During the day, an estimated 400,000 people come in and out of Dumaguete to work, study and do business. Thanks to its low cost, a large population of young, educated grads, and the fact that almost everyone speaks English (Cebuano - usually called “Bisaya” - is the local language), the BPO and IT industries are growing quickly. The Wi-Fi connection is consistent and good, something that’s hard to come by outside major cities in the Philippines.
6. But still small enough
Despite these modern conveniences and more people moving here every year, Dumaguete has retained its island vibe. I’ve found the people in Dumaguete to be genuinely friendly, smiling, and eager to have a pleasant chat, making daily life enriching and enjoyable.
Unlike the hustling stress of Manila or snobbish indifference in Cebu City, people in “Duma” are still super chill. There’s never a big rush, and even the 5 o’clock traffic jams in downtown are civil and sort-of charming!
Be prepared that Dumaguete is hear-the-crickets quiet at night and definitely not a party place. There are only a couple of proper bars (like the infamous Why Not) or small clubs in town. But you’ll never lack for a place to gather with friends, enjoying a few beers or dinner, and even catch some great live music.
With so much nature, sports and recreation, and a low-stress vibe, it’s easy to live a healthy lifestyle in Dumaguete. Unlike the artery-clogging diet you’ll find in many parts of the Philippines, Dumaguete has plenty of locally grown fruit, enough vegetables, freshly-caught fish, and seafood filling its restaurants, public markets, and stands.
When it comes to exercise, there’s an abundance of small gyms scattered around town (my favorite are the Fit&Play crossfit gym and the Clint Besario MMA Training Center). Filipinos revere basketball so there are courts amd hoops everywhere, but you’ll also find soccer, Ultimate Frisbee, softball leagues, and a surprising amount of baseball being played in Dumaguete. The country roads that rise into the mountains are a cyclists’ or hiker’s dream, and the Rizal Blvd. plaza is filled with joggers every morning and Zumba groups in the evening.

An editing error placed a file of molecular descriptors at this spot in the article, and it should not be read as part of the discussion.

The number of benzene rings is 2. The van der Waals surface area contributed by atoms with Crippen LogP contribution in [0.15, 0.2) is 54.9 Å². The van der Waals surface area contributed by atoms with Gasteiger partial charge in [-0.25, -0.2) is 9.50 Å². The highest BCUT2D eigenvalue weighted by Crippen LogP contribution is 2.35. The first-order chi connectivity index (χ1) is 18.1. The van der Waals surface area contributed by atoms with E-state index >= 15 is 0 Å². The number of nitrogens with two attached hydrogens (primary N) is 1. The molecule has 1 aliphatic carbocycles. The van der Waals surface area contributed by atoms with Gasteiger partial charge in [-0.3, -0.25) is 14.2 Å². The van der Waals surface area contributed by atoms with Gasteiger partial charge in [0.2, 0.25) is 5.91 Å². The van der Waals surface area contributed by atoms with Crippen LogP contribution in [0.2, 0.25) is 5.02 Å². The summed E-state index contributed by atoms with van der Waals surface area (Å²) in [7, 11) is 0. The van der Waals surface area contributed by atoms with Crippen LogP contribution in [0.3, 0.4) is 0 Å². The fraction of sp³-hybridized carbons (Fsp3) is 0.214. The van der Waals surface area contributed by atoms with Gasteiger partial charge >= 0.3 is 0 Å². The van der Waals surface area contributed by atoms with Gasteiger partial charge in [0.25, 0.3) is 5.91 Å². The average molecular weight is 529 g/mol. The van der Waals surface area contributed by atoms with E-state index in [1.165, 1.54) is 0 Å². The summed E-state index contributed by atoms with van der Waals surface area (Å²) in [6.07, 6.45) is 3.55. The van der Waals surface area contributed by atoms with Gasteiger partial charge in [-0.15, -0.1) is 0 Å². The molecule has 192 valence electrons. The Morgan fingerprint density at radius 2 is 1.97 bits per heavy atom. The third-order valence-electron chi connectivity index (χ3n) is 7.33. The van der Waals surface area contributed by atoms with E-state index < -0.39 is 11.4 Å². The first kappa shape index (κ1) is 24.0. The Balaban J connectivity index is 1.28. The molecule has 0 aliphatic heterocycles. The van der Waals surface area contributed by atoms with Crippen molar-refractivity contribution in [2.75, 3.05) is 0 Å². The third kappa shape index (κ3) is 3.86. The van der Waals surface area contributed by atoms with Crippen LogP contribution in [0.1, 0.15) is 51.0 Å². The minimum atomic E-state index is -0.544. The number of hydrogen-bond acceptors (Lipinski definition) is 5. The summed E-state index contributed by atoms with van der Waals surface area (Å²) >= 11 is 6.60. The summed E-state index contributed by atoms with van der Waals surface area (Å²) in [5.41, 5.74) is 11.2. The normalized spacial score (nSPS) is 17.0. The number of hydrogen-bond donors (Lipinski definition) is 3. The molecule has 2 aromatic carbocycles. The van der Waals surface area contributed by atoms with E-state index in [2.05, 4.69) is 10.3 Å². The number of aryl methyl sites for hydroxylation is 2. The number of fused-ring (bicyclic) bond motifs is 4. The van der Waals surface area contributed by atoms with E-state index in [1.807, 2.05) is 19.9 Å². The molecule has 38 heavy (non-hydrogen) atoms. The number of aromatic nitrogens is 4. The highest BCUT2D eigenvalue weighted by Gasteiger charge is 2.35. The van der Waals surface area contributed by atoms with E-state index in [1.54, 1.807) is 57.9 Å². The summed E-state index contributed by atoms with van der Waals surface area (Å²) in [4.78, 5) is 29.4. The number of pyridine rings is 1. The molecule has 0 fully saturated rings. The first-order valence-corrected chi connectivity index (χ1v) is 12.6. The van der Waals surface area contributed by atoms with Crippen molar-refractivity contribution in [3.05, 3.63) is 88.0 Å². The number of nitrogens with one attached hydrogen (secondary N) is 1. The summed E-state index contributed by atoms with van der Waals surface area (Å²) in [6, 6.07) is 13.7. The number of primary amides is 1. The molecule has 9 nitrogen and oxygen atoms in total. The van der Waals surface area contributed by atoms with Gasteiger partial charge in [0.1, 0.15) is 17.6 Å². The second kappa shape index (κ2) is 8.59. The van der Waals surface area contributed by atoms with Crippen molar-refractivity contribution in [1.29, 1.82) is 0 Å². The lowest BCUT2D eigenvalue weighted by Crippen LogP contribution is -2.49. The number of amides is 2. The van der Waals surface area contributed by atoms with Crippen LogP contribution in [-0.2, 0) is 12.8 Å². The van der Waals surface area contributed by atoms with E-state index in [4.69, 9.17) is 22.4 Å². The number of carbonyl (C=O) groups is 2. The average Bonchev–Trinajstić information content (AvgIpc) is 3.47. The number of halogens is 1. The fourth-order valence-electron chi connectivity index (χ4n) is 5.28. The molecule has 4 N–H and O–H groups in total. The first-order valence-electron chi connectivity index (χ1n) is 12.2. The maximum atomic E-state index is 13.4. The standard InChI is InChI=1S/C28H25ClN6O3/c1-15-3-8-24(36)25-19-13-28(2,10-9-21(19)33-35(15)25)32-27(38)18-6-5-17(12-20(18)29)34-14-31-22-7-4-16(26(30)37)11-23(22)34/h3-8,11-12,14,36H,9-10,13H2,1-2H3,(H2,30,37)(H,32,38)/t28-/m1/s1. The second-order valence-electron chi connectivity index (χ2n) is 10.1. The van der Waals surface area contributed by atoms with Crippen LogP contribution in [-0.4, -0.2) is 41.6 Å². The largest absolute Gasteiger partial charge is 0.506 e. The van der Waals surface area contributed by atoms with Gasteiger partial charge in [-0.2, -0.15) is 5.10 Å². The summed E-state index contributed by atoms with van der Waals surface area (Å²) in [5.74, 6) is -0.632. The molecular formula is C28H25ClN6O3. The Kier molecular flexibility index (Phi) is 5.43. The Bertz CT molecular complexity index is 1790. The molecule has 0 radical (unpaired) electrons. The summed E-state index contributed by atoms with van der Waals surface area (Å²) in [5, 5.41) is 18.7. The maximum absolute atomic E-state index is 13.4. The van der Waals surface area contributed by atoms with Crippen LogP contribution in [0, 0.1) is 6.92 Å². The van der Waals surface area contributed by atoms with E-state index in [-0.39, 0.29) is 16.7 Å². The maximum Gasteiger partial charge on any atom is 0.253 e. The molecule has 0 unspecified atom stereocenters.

8. Silliman University and other colleges
Dumaguete is a surprisingly vibrant academic hub, earning it the moniker, “Center of learning in the South.” The city is home to the seaside campus of Silliman University, established in 1901 and one of the oldest in the Philippines, as well as St. Paul University (1904), Negros Oriental State University (1907), Foundation University (1949), the Dumaguete Academy for Culinary Arts, and several others. These institutions bring an influx of students, teachers, speakers, workshops and events, invigorating the culture of the town.
9. Tourism and expats
A little tourism is good for a town, but growth is a slippery slope and a place can easily lose its soul to tourism, like what’s happened in Boracay (and might happen to El Nido soon). Dumaguete does receive a steady stream of tourists who want to scuba dive and island hop, but they are by no means overrunning the town, and a good portion are Filipinos traveling within their own country.
While no one knows for sure how many foreigners and expats live in Dumaguete, we do know that the area is growing fast, thanks to a sterling reputation and a Forbes Magazine article listing it as one of the “7 Best Places to Retire Around the World”.
10. Clean and safe
I find Dumaguete to be cleaner and more environmentally conscious than many other places in the Philippines. The streets are a little bit wider and better maintained; you’ll see more flowers, gardens, and greenery; people litter less and sweep up more, and the clean country air is refreshing (when they’re not burning the fields). I live only a short bike ride from the center of town, but it feels like I’m way out in the province, surrounded by roosters, goats, and cows, green fields and picturesque country roads.
Dumaguete is also very safe. Although I don’t have official statistics, I walk and bicycle everywhere, even at night, and never had a problem. Of course, you have to be cautious anywhere you go in the world, but even in the crowded public market or downtown it feels safe, and violent crime is virtually nonexistent.
Do you have questions about living in Dumaguete or traveling in the Philippines? Hit me up!